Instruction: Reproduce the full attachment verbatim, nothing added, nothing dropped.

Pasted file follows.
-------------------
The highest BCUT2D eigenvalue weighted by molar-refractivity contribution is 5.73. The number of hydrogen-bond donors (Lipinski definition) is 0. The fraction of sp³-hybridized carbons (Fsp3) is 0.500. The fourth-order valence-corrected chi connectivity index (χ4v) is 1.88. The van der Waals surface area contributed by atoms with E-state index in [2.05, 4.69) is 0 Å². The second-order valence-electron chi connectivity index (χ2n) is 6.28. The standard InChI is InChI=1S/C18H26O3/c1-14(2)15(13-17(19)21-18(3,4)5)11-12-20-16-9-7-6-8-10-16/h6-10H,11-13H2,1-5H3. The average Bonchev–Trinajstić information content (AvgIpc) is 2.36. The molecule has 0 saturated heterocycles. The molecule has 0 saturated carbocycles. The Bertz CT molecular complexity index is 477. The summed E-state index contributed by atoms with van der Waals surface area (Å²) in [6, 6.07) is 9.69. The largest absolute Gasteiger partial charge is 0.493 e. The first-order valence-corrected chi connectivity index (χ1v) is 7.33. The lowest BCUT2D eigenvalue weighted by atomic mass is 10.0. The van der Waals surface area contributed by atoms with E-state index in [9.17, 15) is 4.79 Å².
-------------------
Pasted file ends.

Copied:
The highest BCUT2D eigenvalue weighted by molar-refractivity contribution is 5.73. The number of hydrogen-bond donors (Lipinski definition) is 0. The fraction of sp³-hybridized carbons (Fsp3) is 0.500. The fourth-order valence-corrected chi connectivity index (χ4v) is 1.88. The van der Waals surface area contributed by atoms with E-state index in [2.05, 4.69) is 0 Å². The second-order valence-electron chi connectivity index (χ2n) is 6.28. The standard InChI is InChI=1S/C18H26O3/c1-14(2)15(13-17(19)21-18(3,4)5)11-12-20-16-9-7-6-8-10-16/h6-10H,11-13H2,1-5H3. The average Bonchev–Trinajstić information content (AvgIpc) is 2.36. The molecule has 0 saturated heterocycles. The molecule has 0 saturated carbocycles. The Bertz CT molecular complexity index is 477. The summed E-state index contributed by atoms with van der Waals surface area (Å²) in [6, 6.07) is 9.69. The largest absolute Gasteiger partial charge is 0.493 e. The first-order valence-corrected chi connectivity index (χ1v) is 7.33. The lowest BCUT2D eigenvalue weighted by atomic mass is 10.0. The van der Waals surface area contributed by atoms with E-state index in [9.17, 15) is 4.79 Å².